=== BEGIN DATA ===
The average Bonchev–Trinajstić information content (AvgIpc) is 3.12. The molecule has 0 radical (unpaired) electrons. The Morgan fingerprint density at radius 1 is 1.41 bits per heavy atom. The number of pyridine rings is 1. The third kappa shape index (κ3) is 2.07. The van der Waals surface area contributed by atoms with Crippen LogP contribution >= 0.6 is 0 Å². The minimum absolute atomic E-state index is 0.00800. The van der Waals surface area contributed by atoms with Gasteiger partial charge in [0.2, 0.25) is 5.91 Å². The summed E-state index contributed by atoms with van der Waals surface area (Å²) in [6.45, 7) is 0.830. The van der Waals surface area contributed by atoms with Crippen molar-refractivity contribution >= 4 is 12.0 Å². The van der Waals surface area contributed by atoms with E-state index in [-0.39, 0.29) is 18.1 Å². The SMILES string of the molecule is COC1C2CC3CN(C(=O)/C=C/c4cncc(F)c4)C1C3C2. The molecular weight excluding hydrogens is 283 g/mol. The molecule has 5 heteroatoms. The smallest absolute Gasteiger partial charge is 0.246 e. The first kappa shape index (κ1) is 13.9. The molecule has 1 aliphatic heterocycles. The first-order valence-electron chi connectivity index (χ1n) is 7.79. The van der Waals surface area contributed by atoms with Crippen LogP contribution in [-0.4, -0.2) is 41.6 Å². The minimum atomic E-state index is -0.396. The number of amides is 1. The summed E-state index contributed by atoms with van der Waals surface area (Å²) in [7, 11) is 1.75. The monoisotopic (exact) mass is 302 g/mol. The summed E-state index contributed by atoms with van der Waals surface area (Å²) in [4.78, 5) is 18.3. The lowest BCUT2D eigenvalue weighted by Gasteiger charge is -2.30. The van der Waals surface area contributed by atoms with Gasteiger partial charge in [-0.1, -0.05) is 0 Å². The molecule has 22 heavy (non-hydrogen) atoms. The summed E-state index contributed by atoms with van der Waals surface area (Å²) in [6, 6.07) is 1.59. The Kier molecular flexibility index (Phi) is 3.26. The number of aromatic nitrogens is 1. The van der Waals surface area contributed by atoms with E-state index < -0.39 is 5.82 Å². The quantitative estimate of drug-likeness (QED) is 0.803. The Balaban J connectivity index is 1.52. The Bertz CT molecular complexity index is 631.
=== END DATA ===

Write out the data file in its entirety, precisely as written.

The average Bonchev–Trinajstić information content (AvgIpc) is 3.12. The molecule has 0 radical (unpaired) electrons. The Morgan fingerprint density at radius 1 is 1.41 bits per heavy atom. The number of pyridine rings is 1. The third kappa shape index (κ3) is 2.07. The van der Waals surface area contributed by atoms with Crippen LogP contribution >= 0.6 is 0 Å². The minimum absolute atomic E-state index is 0.00800. The van der Waals surface area contributed by atoms with Gasteiger partial charge in [0.2, 0.25) is 5.91 Å². The summed E-state index contributed by atoms with van der Waals surface area (Å²) in [6.45, 7) is 0.830. The van der Waals surface area contributed by atoms with Crippen molar-refractivity contribution >= 4 is 12.0 Å². The van der Waals surface area contributed by atoms with E-state index in [-0.39, 0.29) is 18.1 Å². The SMILES string of the molecule is COC1C2CC3CN(C(=O)/C=C/c4cncc(F)c4)C1C3C2. The molecular weight excluding hydrogens is 283 g/mol. The molecule has 5 heteroatoms. The smallest absolute Gasteiger partial charge is 0.246 e. The first kappa shape index (κ1) is 13.9. The molecule has 1 aliphatic heterocycles. The first-order valence-electron chi connectivity index (χ1n) is 7.79. The van der Waals surface area contributed by atoms with Crippen LogP contribution in [-0.4, -0.2) is 41.6 Å². The minimum atomic E-state index is -0.396. The number of amides is 1. The summed E-state index contributed by atoms with van der Waals surface area (Å²) in [7, 11) is 1.75. The monoisotopic (exact) mass is 302 g/mol. The summed E-state index contributed by atoms with van der Waals surface area (Å²) in [4.78, 5) is 18.3. The lowest BCUT2D eigenvalue weighted by Gasteiger charge is -2.30. The van der Waals surface area contributed by atoms with Gasteiger partial charge in [-0.1, -0.05) is 0 Å². The molecule has 22 heavy (non-hydrogen) atoms. The summed E-state index contributed by atoms with van der Waals surface area (Å²) in [6, 6.07) is 1.59. The Kier molecular flexibility index (Phi) is 3.26. The number of aromatic nitrogens is 1. The van der Waals surface area contributed by atoms with E-state index < -0.39 is 5.82 Å². The quantitative estimate of drug-likeness (QED) is 0.803. The Balaban J connectivity index is 1.52. The Bertz CT molecular complexity index is 631.